2017 Kia Niro vs Toyota Prius V

Kia Optima vs Kia Forte

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Hybrids are almost commonplace these days, but not that long ago only one hybrid helped us understand the reinvention of the modern vehicle. The Prius line used to stand alone–but the hybrid-only crossover SUV 2017 Kia Niro is coming to take that crown. Let’s see how the hybrid-only Niro performs against the innovative Toyota Prius V.

2017 Kia Niro vs Toyota Prius V


For a model that’s pretty revolutionary in its own way, the exterior styling of the Kia Niro is actually pretty conventional and maybe even slightly conservative. You won’t find a weird or funky element on it, and definitely nothing shouting “look how green and good for the planet I am.” The Niro looks like a taller version the Forte. At its core, the Niro is a nice-looking compact crossover that won’t offend anyone.

While the Prius Liftback was completely redesigned last year, the Prius V has yet to benefit from similar treatment. The new Liftback is quite a dramatic and polarizing design (read: some people really hate it), so the fact the Prius V is still the old design may be to its advantage at the moment. The Prius V still looks like an aging hybrid, with little conventional or conservative styling to be found.


Although the Niro is a crossover, Kia doesn’t offer an all-wheel drive option at all. Whether or not most crossover drivers actually use that option may have helped Kia make that decision, but that fact may be a downside for some buyers. The hybrid unit is a 1.6-liter four-cylinder gas engine with a 43 horsepower electric motor, a 42 kW lithium-ion battery, and a six-speed dual-clutch transmission. Total system output is 139 horsepower and 195 lb.-ft. of torque.

The Prius utilizes a 1.8-liter gas engine, an 80 horsepower electric motor and a 27 kW Nickel-Metal Halide battery. The total output of the hybrid system is 134 horsepower, and the Toyota goes down the electronic CVT transmission route, so it does feel a little different to a conventional engine. The Kia’s power and more conventional transmission gives it the nod here.


Passengers definitely know they’re in a crossover when sitting inside the Niro, as the seats are relatively high even though the roofline is lower than crossovers like the Soul. Being designed from day one as a hybrid means there’s no intrusive battery compartment compromising passenger space, and the quality of the fit and materials is good for the price.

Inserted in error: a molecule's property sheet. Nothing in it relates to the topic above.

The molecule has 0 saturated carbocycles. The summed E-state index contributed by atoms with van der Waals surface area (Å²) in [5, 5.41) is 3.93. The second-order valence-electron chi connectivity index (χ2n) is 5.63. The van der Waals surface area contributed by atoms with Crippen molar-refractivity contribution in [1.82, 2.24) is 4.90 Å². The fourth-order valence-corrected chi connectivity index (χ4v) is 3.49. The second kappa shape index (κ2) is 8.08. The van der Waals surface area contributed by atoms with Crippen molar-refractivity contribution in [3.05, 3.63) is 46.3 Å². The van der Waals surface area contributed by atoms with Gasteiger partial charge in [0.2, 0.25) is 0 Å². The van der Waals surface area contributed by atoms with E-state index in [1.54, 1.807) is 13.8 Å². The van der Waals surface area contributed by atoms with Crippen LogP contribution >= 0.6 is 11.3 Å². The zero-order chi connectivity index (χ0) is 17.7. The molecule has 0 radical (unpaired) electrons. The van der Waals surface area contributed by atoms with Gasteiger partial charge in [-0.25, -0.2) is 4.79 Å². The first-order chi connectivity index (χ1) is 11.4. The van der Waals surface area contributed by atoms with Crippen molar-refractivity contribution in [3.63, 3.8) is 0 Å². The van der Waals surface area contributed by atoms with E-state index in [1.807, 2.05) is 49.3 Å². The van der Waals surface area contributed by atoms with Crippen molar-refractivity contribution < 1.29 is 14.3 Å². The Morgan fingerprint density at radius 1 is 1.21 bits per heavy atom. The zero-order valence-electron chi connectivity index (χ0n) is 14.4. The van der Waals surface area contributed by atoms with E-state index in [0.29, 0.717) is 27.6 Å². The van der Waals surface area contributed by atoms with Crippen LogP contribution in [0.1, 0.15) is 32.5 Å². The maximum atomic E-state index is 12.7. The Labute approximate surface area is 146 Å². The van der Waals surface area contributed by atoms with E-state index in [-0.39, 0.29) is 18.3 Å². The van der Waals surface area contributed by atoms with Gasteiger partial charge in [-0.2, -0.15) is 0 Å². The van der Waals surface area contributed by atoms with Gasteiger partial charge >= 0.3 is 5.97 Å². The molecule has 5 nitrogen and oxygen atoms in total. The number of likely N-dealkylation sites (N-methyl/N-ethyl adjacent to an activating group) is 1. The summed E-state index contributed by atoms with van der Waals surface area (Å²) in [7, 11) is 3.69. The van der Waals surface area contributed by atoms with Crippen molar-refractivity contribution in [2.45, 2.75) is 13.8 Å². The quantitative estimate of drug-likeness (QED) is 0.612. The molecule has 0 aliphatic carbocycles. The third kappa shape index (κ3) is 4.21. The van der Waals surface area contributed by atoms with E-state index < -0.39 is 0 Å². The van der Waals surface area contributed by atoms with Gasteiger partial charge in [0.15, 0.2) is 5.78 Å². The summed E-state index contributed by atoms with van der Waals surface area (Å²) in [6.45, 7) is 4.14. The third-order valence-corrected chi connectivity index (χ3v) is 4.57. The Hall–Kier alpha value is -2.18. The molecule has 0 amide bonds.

Even though the Prius V isn’t a crossover,you’ll find an almost identical amount of passenger volume inside as the Toyota boasts 97.2 cu.-ft. to the 97.1 cu.-ft. of the Kia. The Prius also offers plenty of cubbies, cup holders and storage areas inside, but the materials, especially the plastics, are not particularly high quality. Even so, the thoughtful design gives the Prius V the nod here.

Fuel Economy

Choosing a hybrid will still come down to fuel economy for many buyers at the moment, although, as they become more common, performance is likely to become increasingly important. The Niro’s MPGs are sensational for a crossover, getting 52 mpg in the city, 49 mpg on the highway and 50 mpg combined.

You might expect the Prius V to be even more fuel-efficient than the Niro because it’s a car and not a crossover, but it’s actually more than 200 pounds heavier than the Niro and an aging design. Those two factors combine to create a less efficient hybrid, with 43 mpg in the city, 39 mpg on the highway and 41 mpg combined.

Learn More about the Kia Niro

Kia Optima vs Kia Forte

Once upon a time, Toyota had a lock on the hybrid market, but times have certainly changed–and the Prius V seems to have been left behind a bit. The 2017 Kia Niro has a few key advantages and those advantages have proven that the Niro is a better vehicle than the Toyota Prius V in just about every way.